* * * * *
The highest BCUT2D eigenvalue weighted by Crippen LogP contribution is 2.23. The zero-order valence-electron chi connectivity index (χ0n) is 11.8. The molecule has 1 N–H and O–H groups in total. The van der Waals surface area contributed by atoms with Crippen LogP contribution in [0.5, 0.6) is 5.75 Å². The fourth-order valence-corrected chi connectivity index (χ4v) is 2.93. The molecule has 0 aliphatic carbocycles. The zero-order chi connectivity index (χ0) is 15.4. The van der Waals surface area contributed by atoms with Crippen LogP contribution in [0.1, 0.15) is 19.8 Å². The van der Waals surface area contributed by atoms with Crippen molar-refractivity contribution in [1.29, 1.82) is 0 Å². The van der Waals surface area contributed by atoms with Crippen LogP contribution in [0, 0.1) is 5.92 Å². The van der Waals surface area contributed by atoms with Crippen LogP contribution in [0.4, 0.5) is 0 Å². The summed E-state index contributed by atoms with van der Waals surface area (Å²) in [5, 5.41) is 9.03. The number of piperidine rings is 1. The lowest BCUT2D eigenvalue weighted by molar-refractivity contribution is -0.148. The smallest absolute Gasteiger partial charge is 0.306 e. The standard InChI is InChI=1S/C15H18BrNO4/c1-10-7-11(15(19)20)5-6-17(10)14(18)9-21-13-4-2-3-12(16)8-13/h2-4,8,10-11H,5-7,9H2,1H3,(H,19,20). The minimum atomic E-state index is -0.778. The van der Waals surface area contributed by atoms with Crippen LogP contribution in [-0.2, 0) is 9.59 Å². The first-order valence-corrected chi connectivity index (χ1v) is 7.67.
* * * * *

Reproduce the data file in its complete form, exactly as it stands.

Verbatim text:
The highest BCUT2D eigenvalue weighted by Crippen LogP contribution is 2.23. The zero-order valence-electron chi connectivity index (χ0n) is 11.8. The molecule has 1 N–H and O–H groups in total. The van der Waals surface area contributed by atoms with Crippen LogP contribution in [0.5, 0.6) is 5.75 Å². The fourth-order valence-corrected chi connectivity index (χ4v) is 2.93. The molecule has 0 aliphatic carbocycles. The zero-order chi connectivity index (χ0) is 15.4. The van der Waals surface area contributed by atoms with Crippen LogP contribution in [0.1, 0.15) is 19.8 Å². The van der Waals surface area contributed by atoms with Crippen molar-refractivity contribution in [1.29, 1.82) is 0 Å². The van der Waals surface area contributed by atoms with Crippen LogP contribution in [0, 0.1) is 5.92 Å². The van der Waals surface area contributed by atoms with Crippen LogP contribution in [0.4, 0.5) is 0 Å². The summed E-state index contributed by atoms with van der Waals surface area (Å²) in [5, 5.41) is 9.03. The number of piperidine rings is 1. The lowest BCUT2D eigenvalue weighted by molar-refractivity contribution is -0.148. The smallest absolute Gasteiger partial charge is 0.306 e. The standard InChI is InChI=1S/C15H18BrNO4/c1-10-7-11(15(19)20)5-6-17(10)14(18)9-21-13-4-2-3-12(16)8-13/h2-4,8,10-11H,5-7,9H2,1H3,(H,19,20). The minimum atomic E-state index is -0.778. The van der Waals surface area contributed by atoms with Crippen LogP contribution in [-0.2, 0) is 9.59 Å². The first-order valence-corrected chi connectivity index (χ1v) is 7.67.